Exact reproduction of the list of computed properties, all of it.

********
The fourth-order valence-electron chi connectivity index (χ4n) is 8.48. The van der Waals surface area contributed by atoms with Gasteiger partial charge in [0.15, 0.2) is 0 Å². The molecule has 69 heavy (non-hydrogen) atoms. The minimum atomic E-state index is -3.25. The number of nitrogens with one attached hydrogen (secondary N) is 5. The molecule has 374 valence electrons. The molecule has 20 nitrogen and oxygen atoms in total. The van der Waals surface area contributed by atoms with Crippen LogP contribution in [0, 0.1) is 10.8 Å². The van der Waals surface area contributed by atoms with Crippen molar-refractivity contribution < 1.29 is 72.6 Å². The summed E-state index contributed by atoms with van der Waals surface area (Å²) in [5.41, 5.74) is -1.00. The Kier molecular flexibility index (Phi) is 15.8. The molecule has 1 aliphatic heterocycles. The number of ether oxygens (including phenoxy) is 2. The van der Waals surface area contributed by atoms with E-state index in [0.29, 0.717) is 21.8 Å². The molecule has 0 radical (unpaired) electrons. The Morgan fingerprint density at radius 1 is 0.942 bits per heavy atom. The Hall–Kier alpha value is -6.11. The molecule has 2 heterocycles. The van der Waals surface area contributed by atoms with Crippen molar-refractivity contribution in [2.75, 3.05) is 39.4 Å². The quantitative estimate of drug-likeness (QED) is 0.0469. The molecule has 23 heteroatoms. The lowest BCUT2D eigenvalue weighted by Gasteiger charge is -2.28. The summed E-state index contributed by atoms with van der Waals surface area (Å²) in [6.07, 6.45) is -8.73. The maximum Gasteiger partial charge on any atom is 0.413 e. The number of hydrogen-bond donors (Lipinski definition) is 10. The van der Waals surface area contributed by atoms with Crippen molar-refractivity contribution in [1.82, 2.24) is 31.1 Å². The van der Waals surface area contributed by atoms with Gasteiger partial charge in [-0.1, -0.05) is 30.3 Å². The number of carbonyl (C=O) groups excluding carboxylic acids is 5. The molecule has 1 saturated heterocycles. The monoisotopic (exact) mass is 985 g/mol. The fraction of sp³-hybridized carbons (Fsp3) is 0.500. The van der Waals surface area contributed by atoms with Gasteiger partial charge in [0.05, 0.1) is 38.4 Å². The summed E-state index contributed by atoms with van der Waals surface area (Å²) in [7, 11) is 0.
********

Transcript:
The fourth-order valence-electron chi connectivity index (χ4n) is 8.48. The van der Waals surface area contributed by atoms with Gasteiger partial charge in [0.15, 0.2) is 0 Å². The molecule has 69 heavy (non-hydrogen) atoms. The minimum atomic E-state index is -3.25. The number of nitrogens with one attached hydrogen (secondary N) is 5. The molecule has 374 valence electrons. The molecule has 20 nitrogen and oxygen atoms in total. The van der Waals surface area contributed by atoms with Crippen LogP contribution in [0, 0.1) is 10.8 Å². The van der Waals surface area contributed by atoms with Crippen molar-refractivity contribution < 1.29 is 72.6 Å². The summed E-state index contributed by atoms with van der Waals surface area (Å²) in [5.41, 5.74) is -1.00. The Kier molecular flexibility index (Phi) is 15.8. The molecule has 1 aliphatic heterocycles. The number of ether oxygens (including phenoxy) is 2. The van der Waals surface area contributed by atoms with E-state index in [0.29, 0.717) is 21.8 Å². The molecule has 0 radical (unpaired) electrons. The Morgan fingerprint density at radius 1 is 0.942 bits per heavy atom. The Hall–Kier alpha value is -6.11. The molecule has 2 heterocycles. The van der Waals surface area contributed by atoms with Crippen molar-refractivity contribution in [2.75, 3.05) is 39.4 Å². The quantitative estimate of drug-likeness (QED) is 0.0469. The molecule has 23 heteroatoms. The lowest BCUT2D eigenvalue weighted by Gasteiger charge is -2.28. The summed E-state index contributed by atoms with van der Waals surface area (Å²) in [6.07, 6.45) is -8.73. The maximum Gasteiger partial charge on any atom is 0.413 e. The number of hydrogen-bond donors (Lipinski definition) is 10. The van der Waals surface area contributed by atoms with Crippen molar-refractivity contribution in [1.82, 2.24) is 31.1 Å². The van der Waals surface area contributed by atoms with Gasteiger partial charge in [-0.1, -0.05) is 30.3 Å². The number of carbonyl (C=O) groups excluding carboxylic acids is 5. The molecule has 1 saturated heterocycles. The monoisotopic (exact) mass is 985 g/mol. The fraction of sp³-hybridized carbons (Fsp3) is 0.500. The van der Waals surface area contributed by atoms with Gasteiger partial charge in [0.05, 0.1) is 38.4 Å². The summed E-state index contributed by atoms with van der Waals surface area (Å²) in [7, 11) is 0.